When the immune system functions well, a person experiences good health. The immune system is akin to the engine in a motor vehicle. It must be well maintained and provided with the proper fuel for the body to function in tip-top condition. It is instrumental in warding off and fighting disease. If the immune system is weakened, such that it under-performs, then the body will be susceptible to every type of illness.

Phyllis and James Balch in 'Prescription for Nutritional Healing'discussed the role of the immune system in a way that is easy to understand. They describe its working as follows:'the task of the immune system is to identify those things that are are self (that naturally belong in the body) and those things that are non-self (foreign or otherwise harmful material) and then to neutralize or destroy foreign or alien intruders.'

Like good-quality fuel for the motor vehicle, vitamins can provide the nutrients to assist the immune system in its proper functioning. Vitamins are micro-nutrients that are indispensable for living and obtainable naturally from food. Vitamins are also available through manufactured sources. Research has demonstrated that the body more readily absorbs the vitamins retrieved from whole foods. However, Reuters has reported that vitamins derived from both sources do help the body.

Effects of vitamin D on the immune system

The National Institute of Health (NIH) has published results of research conducted by Mora, Iwata and Von Andrian of Harvard Medical School that demonstrates the efficacy of Vitamins A and D in supporting the immune system,especially in averting inflammatory and autoimmune responses.

Vitamin D acts on the immune system by signaling cells to secrete hormones. Thus, it acts as an autocrine agent. It also acts as a paracrine agent since it sends signals to cells that cause them to change their behavior. Vitamin D assists in arresting the overproduction of T cells in autoimmunity. It also slows down the B cells from producing chemicals to destroy surrounding tissue. These actions cause an overall contribution to homeostasis in the immune system.

Vitamin D3 cholecalciferol comes from food sources such as fish liver oils, egg yolks, salmon, sardines, dairy products, halibut, tuna, sweet potatoes, vegetable oils, nettle, alfalfa, parsley and horsetail. It is also formed within the body through exposure to sunlight. Vitamin D5 is another name for the manufactured form of vitamin D.

Health benefits received from vitamin D include arresting breast and colon cancer. Additionally, it helps with hypocalcemia, the thyroid function, osteoarthritis, and osteoporosis. Moreover, it encourages blood clotting to take place, as it should.

Effects of vitamin A on the immune system

A report from the NIH shows that it in some cases Vitamin A helps the antibody response to a number of vaccines in infants. Some immunomodulatory mechanisms are linked with vitamin A supplementation. It reduces the risk of human immunodeficiency virus (HIV), and certain types of diarrhea and measles in children.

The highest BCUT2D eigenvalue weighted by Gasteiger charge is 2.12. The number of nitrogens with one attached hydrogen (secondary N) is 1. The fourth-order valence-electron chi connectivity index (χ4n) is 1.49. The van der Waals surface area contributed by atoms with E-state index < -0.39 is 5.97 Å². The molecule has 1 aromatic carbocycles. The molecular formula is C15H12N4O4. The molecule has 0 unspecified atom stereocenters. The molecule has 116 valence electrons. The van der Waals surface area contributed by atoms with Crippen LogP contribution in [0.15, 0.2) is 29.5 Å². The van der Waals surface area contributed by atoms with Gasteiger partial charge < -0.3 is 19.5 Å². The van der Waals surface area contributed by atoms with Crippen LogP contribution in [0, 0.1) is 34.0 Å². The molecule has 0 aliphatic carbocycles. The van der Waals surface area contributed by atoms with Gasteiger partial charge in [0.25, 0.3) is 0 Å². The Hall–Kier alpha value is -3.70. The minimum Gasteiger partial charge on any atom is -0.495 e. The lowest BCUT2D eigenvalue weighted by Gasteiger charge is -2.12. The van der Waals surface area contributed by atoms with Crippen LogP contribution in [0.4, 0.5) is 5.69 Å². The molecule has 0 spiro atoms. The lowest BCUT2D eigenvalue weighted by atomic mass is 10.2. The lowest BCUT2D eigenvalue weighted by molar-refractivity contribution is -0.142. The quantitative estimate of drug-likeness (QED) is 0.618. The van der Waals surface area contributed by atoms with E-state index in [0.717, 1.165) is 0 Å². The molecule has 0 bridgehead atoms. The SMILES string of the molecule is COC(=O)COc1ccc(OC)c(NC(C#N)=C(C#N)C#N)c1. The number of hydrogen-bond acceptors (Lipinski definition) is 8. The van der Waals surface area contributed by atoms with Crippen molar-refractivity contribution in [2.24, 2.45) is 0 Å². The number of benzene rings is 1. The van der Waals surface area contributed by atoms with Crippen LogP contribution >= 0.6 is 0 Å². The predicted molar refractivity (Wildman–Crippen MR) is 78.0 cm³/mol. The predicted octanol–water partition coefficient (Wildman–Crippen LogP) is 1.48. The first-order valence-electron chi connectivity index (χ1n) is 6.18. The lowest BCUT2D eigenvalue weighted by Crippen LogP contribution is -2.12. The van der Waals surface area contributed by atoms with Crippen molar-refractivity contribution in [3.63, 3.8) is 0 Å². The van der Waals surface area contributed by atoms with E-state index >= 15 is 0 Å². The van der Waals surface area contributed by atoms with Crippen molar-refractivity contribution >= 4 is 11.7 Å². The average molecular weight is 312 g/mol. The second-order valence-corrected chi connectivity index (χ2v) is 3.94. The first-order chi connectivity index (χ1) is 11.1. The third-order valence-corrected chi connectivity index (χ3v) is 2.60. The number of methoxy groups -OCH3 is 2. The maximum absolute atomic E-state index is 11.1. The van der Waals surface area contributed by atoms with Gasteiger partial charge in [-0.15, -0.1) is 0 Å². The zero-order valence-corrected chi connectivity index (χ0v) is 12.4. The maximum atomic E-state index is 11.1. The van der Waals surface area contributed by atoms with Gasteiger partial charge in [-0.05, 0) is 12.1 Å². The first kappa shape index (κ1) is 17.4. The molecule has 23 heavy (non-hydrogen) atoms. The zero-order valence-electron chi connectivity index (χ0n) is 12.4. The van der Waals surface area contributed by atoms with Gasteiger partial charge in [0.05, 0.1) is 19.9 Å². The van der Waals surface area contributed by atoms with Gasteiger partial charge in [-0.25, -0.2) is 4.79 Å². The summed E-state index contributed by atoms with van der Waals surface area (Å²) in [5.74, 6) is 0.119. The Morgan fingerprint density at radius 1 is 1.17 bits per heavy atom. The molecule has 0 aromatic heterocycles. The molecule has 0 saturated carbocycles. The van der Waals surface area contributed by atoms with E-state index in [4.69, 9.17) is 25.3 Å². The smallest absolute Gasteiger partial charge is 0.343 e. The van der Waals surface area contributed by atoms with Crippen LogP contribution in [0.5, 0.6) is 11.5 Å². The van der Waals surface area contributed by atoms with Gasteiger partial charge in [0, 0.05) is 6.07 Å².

Some food sources of vitamin A include vegetables and fruits that have a yellow or green color, fish liver oil and animal liver. Carrots, apricots, yellow squash, dandelion greens, sweet potatoes and mustard greens are some good sources of the vitamin. However, animal sources are in much higher concentrations.

Effects of vitamin E on the immune system

The results from scientific research have concluded that vitamin E stimulates the helper activity in T lymphocytes. According to Gershwin, German and Keen in 'Nutrition and Immunology: Principles and Practice,'vitamin E possesses anti-oxidative and immune-protective properties. Because of these properties, vitamin E can lower the risks associated with aging such as cardiovascular complications and cancer. It helps to maintain the structure of cells since it averts damage from free radicals (enemies of the body).

Some foods containing vitamin E are dark-green leafy vegetables, whole grains, nuts, seeds, vegetable oils that have been cold pressed, brown rice, eggs, sweet potatoes, wheat and desiccated liver. Some other sources of foods containing vitamin E include corn meal, oatmeal, organ meats and wheat germ.

Vitamin C

Vitamin C is a well-known and widely used vitamin. However, from research conducted, there has not been conclusive evidence regarding its relationship with the immune system. It works synergistically with other micro-nutrients.
Vitamins do play an essential role in helping to maintain a healthy body, and they are fundamental for living. The benefit they provide for the body is apparent.

Some more than others have a greater known effect on the immune system, such as vitamins A, D, and E. While scientific studies have limitations shedding light on their impact say, for example, vitamin C, many users extol its benefits. Many of these powerful micro-nutrients have stood the test of time in contributing to better health and increasing immune system functioning.

Author's Bio: 

Donna Carter-Cupid has a passion for wholistic healing and fully embraces the concept of the integration of body, mind and spirit for total healing. Donna holds a Bachelor of Business Administration from Andrews University, Berrien Springs Michigan and is a Master Herbalist graduate from the Trinity College of Natural Health, Warsaw Indiana. She is currently enrolled in the Doctor of Naturopathy course of study with Trinity. Donna runs a part-time home clinic and is the founder of the Caribbean College of Natural Health.